Subject: I have found a DVD that I think you would enjoy
|The English Patient |
Miramax Collector's Edition
Actors: Ralph Fiennes, Juliette Binoche, Willem Dafoe, Kristin Scott Thomas, Naveen Andrews
Director: Anthony Minghella
Genres: Indie & Art House, Drama, Military & War
Winner of 9 Academy Awards(R) in 1996, including Best Picture, Best Director (Anthony Minghella) and Best Supporting Actress (Juliette Binoche), this powerful motion picture is an experience you will never forget. During W... more »
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Member Movie Reviews
Kerry H. (haasker) from OREGON CITY, OR
Reviewed on 1/19/2017...
One of the finest movies I've ever seen. Incredible performances throughout. This movie is haunting, and will stay with you forever. I don't agree with a single negative review of this fine film. Every frame could stand on it's own as a fine photo. There are not too many directors & cinematographers capable of that. David Lean comes to mind. Anthony Minghella is in that company. Sadly, his contributions were not that many, as he was taken from us far too early. If you haven't seen it, his first film, "Truly Madly Deeply", although flawed, is a wonderfully entertaining film to watch.
1 of 1 member(s) found this review helpful.
J. Blilie | Twin Cities, MN | 02/02/2005
(5 out of 5 stars)
"I love this movie. In fact, it was the first movie I ever purchased (VHS) many moons ago. I first saw it in a theater with a hard-bitten financial-analyst friend of mine (male, straight). I'm an engineer (male, straight). We are not weepy types. We were both moved very much by this movie. I don't agree at all that this is a chick-flick.
This is a movie aimed at adults. If you want: constant action, simplistic plot, black-and-white relationships, car crashes, shoot outs (OK, it does have some crashes and shooting), then you probably want to look elsewhere. Casablanca, to which this movie has been contrasted, (though a good movie) could fall into the category of propaganda: produced during WWII, everyone conformed to the main line. Real people had real lives going on during WWII.
I find that the negative reviews of this movie fall into two categories: 1) those who are (terribly) morally offended by extra-marital affairs, and 2) those that can't follow a complex plot and set of characters. If you can see beyond those issues, and you like a good, complex tragedy, you should enjoy this movie. The first type of critic needs to grow up an realize that people are more complex than black and white caricatures. John Wayne was realistic?!? The fact that both lovers die, painfully, in the end isn't enough tragic retribution for you? Some folks will never be satisfied until everyone agrees with them and conforms. For the second type of critic: best to stick with action movies.
This is a wonderful movie. The cinematography is gorgeous, music is fantastic, story is complex and compelling, the characters diverse and engaging. Everyone I know liked this movie a lot. Two love stories, plenty of tragedy and twists. Great actors and acting. The story is revealed slowly through flashbacks, it's a great dramatic device and works very well. I am a voracious reader and I have read the book as well: I prefer the movie (I can only say this about one other novel/movie: Dr. Zhivago). Like I said, everyone I know liked it very much. Enjoy."
A Beautiful Painting
Bobby Underwood | Manly NSW, Australia | 09/05/2005
(5 out of 5 stars)
"This rare and beautiful film, based on a book that is felt as much as read, transcends the medium to become art. Painted on a vast desert canvas with deep rich oils, its beauty is felt as much as seen. This film will find your heart and remain there forever. If love had a face, it would look like this.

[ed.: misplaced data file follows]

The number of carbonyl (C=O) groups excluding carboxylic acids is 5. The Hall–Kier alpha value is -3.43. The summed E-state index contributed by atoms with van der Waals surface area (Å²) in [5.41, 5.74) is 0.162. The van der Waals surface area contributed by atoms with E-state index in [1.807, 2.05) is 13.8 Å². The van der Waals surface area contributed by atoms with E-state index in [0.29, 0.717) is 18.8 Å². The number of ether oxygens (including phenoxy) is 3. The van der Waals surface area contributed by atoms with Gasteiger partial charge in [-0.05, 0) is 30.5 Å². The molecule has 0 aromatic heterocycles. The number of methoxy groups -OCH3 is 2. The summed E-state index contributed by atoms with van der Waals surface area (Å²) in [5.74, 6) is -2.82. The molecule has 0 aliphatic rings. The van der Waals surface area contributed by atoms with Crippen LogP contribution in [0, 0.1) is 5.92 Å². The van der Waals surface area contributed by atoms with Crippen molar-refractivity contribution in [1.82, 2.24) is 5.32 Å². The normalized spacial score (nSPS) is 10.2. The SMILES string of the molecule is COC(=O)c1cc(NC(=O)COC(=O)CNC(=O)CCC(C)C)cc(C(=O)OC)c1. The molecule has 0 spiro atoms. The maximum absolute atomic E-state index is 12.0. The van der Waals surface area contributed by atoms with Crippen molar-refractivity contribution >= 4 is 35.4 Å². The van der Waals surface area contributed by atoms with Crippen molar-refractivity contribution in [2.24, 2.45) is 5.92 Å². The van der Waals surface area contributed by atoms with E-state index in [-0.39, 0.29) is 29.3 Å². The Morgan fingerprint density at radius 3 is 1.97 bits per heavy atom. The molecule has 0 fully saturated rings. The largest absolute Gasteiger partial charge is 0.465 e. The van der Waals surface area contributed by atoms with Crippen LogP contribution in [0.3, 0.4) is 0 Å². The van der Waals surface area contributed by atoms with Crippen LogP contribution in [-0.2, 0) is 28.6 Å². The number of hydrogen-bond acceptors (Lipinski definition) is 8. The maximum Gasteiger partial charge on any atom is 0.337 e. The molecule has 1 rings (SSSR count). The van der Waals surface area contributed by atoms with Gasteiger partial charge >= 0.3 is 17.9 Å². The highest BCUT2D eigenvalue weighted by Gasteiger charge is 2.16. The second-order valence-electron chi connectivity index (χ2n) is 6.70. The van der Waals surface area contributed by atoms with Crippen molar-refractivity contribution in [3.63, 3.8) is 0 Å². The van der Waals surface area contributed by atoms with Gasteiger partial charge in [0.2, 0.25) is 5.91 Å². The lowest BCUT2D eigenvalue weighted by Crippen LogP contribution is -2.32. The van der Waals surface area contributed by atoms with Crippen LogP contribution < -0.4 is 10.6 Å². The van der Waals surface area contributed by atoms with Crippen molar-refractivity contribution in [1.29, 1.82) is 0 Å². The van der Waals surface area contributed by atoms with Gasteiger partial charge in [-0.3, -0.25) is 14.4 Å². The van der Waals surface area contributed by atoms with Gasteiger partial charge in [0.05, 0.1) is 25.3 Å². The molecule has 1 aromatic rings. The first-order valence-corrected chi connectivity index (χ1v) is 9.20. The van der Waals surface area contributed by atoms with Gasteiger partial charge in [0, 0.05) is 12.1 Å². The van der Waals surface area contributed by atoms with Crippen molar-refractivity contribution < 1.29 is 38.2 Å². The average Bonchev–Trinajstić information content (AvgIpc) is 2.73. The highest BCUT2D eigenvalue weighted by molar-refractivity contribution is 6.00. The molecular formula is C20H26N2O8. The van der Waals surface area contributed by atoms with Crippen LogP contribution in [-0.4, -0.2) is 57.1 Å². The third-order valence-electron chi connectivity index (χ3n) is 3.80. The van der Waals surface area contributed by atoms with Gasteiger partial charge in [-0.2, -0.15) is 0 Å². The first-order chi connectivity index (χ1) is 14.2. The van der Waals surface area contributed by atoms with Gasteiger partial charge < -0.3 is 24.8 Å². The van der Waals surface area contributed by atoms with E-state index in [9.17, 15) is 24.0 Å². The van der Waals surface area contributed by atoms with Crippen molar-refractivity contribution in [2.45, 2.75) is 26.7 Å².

Director Anthony Minghella's screenplay shifts the center of Michael Ondaatje's story slightly in order to capture on film the essence of his beautiful prose. Ondaatje's novel is one of poetic beauty, a potrait of a rose beneath the water's surface. The film brings that beautiful rose out of the water and into the sunlight. The book and the film are so deeply intertwined you can not watch this film without wanting to read the book, nor can you read the book without wanting to see the film. The story itself centers around three people either in love with, or haunted by ghosts they have loved and lost to war.
Juliette Binoche gives an Oscar winning performance as Hana, a kind nurse with a gentle spirit but a damaged heart. She latches onto the burned and charred body of a man known only as the English patient, and ends up caring for him in a shell ravaged Italian villa in Tuscany where she feeds him plums and reads to him. When a man named Caravaggio with scars of his own arrives, the mystery of who the English patient really is begins to unfold via flashbacks. In the present, Hana begins to let her heart heal when she falls in love with a Sikh who disarms bombs left by the Germans.
It is the memories of the English patient, however, which are at the heart of this film. Ralph Fiennes gives a subtle performance as the introspective Almasy, part of an international expedition mapping an unending desert with both the romance, and the danger of the sea. Kristin Scott Thomas is wonderful as Katherine Clifton, the stunningly beautiful and enigmatic wife of a fellow mapper. An instant but unspoken attraction between she and Almasy finally becomes too unbearable to ignore and the affair that holds the key to the mystery surrounding the English patient begins.
This is one of the most romantic films ever made and is filled with the joy and anguish of love and war. It shows that while war may create logistical lines that can not be crossed, the heart has no boundaries. Anyone who has ever experienced a love of such emotional intensity and physical longing that love and need became one will understand the love affair of Katherine and Almasy.
Cinematographer John Seale has given this film a grace and beauty seldom seen on film. A haunting score full of mystery and romance from Gabriel Yard accompany scenes never to be forgotten, and will not be described here in case you have not yet seen them. Director Anthony Minghella explores the mystery of the desert, and the heart, which according to the "The Histories" by Herodotus, a book the English patient clings to, is an organ of fire.
If there is but one ounce of romance in your soul, you will love "The English Patient." It is a well charted and romantic map of the human heart, as wide and treacherous as the unending desert. This will be one of your favorite films once you see it. I promise."